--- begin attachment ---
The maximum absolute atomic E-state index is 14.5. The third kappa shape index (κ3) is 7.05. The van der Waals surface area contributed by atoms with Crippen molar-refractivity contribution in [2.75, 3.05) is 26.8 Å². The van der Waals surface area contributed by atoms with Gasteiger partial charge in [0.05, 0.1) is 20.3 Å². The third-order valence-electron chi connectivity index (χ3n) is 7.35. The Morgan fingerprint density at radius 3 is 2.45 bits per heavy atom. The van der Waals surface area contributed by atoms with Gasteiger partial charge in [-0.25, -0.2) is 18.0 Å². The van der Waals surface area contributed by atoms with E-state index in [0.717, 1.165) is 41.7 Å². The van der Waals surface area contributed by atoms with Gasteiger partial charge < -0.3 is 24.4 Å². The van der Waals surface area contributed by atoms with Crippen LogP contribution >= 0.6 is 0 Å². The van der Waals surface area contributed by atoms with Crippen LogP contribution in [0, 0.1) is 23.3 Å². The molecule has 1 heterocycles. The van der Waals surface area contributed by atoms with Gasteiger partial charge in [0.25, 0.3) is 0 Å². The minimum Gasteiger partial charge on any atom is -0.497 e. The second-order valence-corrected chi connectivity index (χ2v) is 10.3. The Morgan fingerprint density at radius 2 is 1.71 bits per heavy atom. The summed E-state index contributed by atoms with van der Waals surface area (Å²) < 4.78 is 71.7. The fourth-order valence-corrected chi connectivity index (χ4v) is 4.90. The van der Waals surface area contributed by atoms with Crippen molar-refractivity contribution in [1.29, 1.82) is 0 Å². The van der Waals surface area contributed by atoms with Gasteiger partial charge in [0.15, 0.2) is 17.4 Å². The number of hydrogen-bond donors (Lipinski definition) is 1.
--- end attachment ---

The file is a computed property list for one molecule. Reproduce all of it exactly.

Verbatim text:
The maximum absolute atomic E-state index is 14.5. The third kappa shape index (κ3) is 7.05. The van der Waals surface area contributed by atoms with Crippen molar-refractivity contribution in [2.75, 3.05) is 26.8 Å². The van der Waals surface area contributed by atoms with Gasteiger partial charge in [0.05, 0.1) is 20.3 Å². The third-order valence-electron chi connectivity index (χ3n) is 7.35. The Morgan fingerprint density at radius 3 is 2.45 bits per heavy atom. The van der Waals surface area contributed by atoms with Gasteiger partial charge in [-0.25, -0.2) is 18.0 Å². The van der Waals surface area contributed by atoms with E-state index in [0.717, 1.165) is 41.7 Å². The van der Waals surface area contributed by atoms with Gasteiger partial charge < -0.3 is 24.4 Å². The van der Waals surface area contributed by atoms with Crippen LogP contribution >= 0.6 is 0 Å². The van der Waals surface area contributed by atoms with Crippen LogP contribution in [0, 0.1) is 23.3 Å². The molecule has 1 heterocycles. The van der Waals surface area contributed by atoms with Gasteiger partial charge in [0.25, 0.3) is 0 Å². The minimum Gasteiger partial charge on any atom is -0.497 e. The second-order valence-corrected chi connectivity index (χ2v) is 10.3. The Morgan fingerprint density at radius 2 is 1.71 bits per heavy atom. The summed E-state index contributed by atoms with van der Waals surface area (Å²) < 4.78 is 71.7. The fourth-order valence-corrected chi connectivity index (χ4v) is 4.90. The van der Waals surface area contributed by atoms with Crippen molar-refractivity contribution in [1.29, 1.82) is 0 Å². The van der Waals surface area contributed by atoms with Gasteiger partial charge in [0.15, 0.2) is 17.4 Å². The number of hydrogen-bond donors (Lipinski definition) is 1.